The next time you can’t make a decision or you’re spoiled for choice, remember this: having choice is a privilege.
Ok, so this new ad for SickKids is full on. But it’s also a nice break of convention. Heart-breaking stories, photos of people suffering, stats about all the injustices in this world – whilst are very important to share – end up getting lost in a sea of other really great, worthy causes because people are fatigued by the same types of stories.
Greatest Good is really lovely example of 21st century giving. The web platform offers anyone expert advice from inspiring, smart people in exchange for donations to charities of their choosing. Set up by a group of friends who work in tech, media and marketing, the platform offers access to a huge range of advisors spanning loads of different industries.
In recent years charities and other cause based organisations have used the act and cost of buying a cup of coffee as a metric for change. Donate your cup of coffee to <insert charity here>. For the amount you spend on a coffee each morning you could <insert outcome for person here>. It’s a nice hook, people can relate to it. It’s a moderately simple sacrifice for a better good. However it has also become so overused as a marketing hook that the effect can be lost.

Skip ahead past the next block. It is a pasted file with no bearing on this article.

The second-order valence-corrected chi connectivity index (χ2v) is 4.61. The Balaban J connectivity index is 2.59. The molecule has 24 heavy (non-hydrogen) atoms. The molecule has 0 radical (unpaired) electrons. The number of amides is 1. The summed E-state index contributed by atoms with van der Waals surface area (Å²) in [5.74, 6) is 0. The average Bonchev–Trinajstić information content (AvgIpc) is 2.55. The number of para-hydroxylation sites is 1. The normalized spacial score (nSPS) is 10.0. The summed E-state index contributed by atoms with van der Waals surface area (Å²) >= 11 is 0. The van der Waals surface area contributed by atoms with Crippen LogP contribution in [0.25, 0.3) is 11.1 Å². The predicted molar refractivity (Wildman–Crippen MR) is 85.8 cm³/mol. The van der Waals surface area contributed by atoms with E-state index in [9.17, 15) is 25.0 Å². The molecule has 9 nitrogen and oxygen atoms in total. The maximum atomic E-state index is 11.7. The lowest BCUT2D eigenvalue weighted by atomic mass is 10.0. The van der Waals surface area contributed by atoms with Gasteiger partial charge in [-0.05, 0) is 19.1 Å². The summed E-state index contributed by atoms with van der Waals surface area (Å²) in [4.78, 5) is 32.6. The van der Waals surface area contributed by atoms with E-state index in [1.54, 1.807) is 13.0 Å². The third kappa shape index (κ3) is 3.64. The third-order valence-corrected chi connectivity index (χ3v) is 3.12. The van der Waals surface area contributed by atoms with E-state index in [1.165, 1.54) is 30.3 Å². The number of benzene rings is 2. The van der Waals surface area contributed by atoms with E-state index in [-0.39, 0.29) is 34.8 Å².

There’s a proverb that gets used a lot in community development: “give a man a fish and you’ll feed him for a day; teach a man to fish and you’ll feed him for a lifetime.” Canadian based company Lucky Iron Fish inadvertently subvert this saying with their simple yet life-changing tool – a fish capable of supplying a family with 75% of their daily iron intake. By purchasing one lucky iron fish, two families in Cambodia will be given a fish of their own to drop into a pot whilst cooking, facilitating the release of iron into their meal.
Sport England’s latest campaign to get more girls playing sport has completely hit the mark. This Girl Can takes an honest, unapologetic approach aimed at empowering females to get involved in physical activity.
This is my grandma. At 84 years young, she spends her days running a little restaurant in Kwun Tong called TH Vegetarian.